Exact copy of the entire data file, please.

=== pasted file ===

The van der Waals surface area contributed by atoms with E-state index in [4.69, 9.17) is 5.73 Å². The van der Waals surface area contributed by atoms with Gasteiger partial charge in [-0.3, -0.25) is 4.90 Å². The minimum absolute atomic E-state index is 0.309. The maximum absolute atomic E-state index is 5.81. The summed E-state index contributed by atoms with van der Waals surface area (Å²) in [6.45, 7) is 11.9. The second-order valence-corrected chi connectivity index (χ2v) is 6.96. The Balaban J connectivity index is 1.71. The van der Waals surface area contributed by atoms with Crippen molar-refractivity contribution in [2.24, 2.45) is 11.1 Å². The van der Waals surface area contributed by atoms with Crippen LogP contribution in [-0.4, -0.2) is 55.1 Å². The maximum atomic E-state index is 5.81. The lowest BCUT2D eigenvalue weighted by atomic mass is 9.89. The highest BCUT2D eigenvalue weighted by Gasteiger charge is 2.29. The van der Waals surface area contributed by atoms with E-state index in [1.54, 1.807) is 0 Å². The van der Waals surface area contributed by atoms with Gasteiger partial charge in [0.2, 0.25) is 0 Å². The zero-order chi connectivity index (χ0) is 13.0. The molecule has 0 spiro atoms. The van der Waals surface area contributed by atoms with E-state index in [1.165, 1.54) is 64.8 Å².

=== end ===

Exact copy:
The van der Waals surface area contributed by atoms with E-state index in [4.69, 9.17) is 5.73 Å². The van der Waals surface area contributed by atoms with Gasteiger partial charge in [-0.3, -0.25) is 4.90 Å². The minimum absolute atomic E-state index is 0.309. The maximum absolute atomic E-state index is 5.81. The summed E-state index contributed by atoms with van der Waals surface area (Å²) in [6.45, 7) is 11.9. The second-order valence-corrected chi connectivity index (χ2v) is 6.96. The Balaban J connectivity index is 1.71. The van der Waals surface area contributed by atoms with Crippen molar-refractivity contribution in [2.24, 2.45) is 11.1 Å². The van der Waals surface area contributed by atoms with Crippen LogP contribution in [-0.4, -0.2) is 55.1 Å². The maximum atomic E-state index is 5.81. The lowest BCUT2D eigenvalue weighted by atomic mass is 9.89. The highest BCUT2D eigenvalue weighted by Gasteiger charge is 2.29. The van der Waals surface area contributed by atoms with E-state index in [1.54, 1.807) is 0 Å². The van der Waals surface area contributed by atoms with Gasteiger partial charge in [0.2, 0.25) is 0 Å². The zero-order chi connectivity index (χ0) is 13.0. The molecule has 0 spiro atoms. The van der Waals surface area contributed by atoms with E-state index in [1.165, 1.54) is 64.8 Å².